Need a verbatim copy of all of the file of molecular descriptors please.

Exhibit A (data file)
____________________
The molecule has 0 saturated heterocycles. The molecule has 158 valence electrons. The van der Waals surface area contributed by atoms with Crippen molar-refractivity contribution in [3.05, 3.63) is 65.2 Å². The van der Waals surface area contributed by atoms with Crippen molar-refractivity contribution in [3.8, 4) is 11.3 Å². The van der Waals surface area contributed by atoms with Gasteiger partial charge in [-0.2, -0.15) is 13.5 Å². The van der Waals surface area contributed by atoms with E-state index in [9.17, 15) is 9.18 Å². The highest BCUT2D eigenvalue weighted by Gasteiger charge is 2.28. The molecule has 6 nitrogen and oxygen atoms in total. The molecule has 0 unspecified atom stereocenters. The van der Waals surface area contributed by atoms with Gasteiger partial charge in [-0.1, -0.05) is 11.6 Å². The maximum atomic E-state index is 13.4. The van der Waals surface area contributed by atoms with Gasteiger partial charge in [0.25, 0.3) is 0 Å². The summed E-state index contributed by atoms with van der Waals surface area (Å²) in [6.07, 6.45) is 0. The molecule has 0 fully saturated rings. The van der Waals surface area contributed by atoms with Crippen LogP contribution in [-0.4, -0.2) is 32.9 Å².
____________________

The molecule has 0 saturated heterocycles. The molecule has 158 valence electrons. The van der Waals surface area contributed by atoms with Crippen molar-refractivity contribution in [3.05, 3.63) is 65.2 Å². The van der Waals surface area contributed by atoms with Crippen molar-refractivity contribution in [3.8, 4) is 11.3 Å². The van der Waals surface area contributed by atoms with Gasteiger partial charge in [-0.2, -0.15) is 13.5 Å². The van der Waals surface area contributed by atoms with E-state index in [9.17, 15) is 9.18 Å². The highest BCUT2D eigenvalue weighted by Gasteiger charge is 2.28. The molecule has 6 nitrogen and oxygen atoms in total. The molecule has 0 unspecified atom stereocenters. The van der Waals surface area contributed by atoms with Gasteiger partial charge in [-0.1, -0.05) is 11.6 Å². The maximum atomic E-state index is 13.4. The van der Waals surface area contributed by atoms with Gasteiger partial charge in [0.25, 0.3) is 0 Å². The summed E-state index contributed by atoms with van der Waals surface area (Å²) in [6.07, 6.45) is 0. The molecule has 0 fully saturated rings. The van der Waals surface area contributed by atoms with Crippen LogP contribution in [-0.4, -0.2) is 32.9 Å².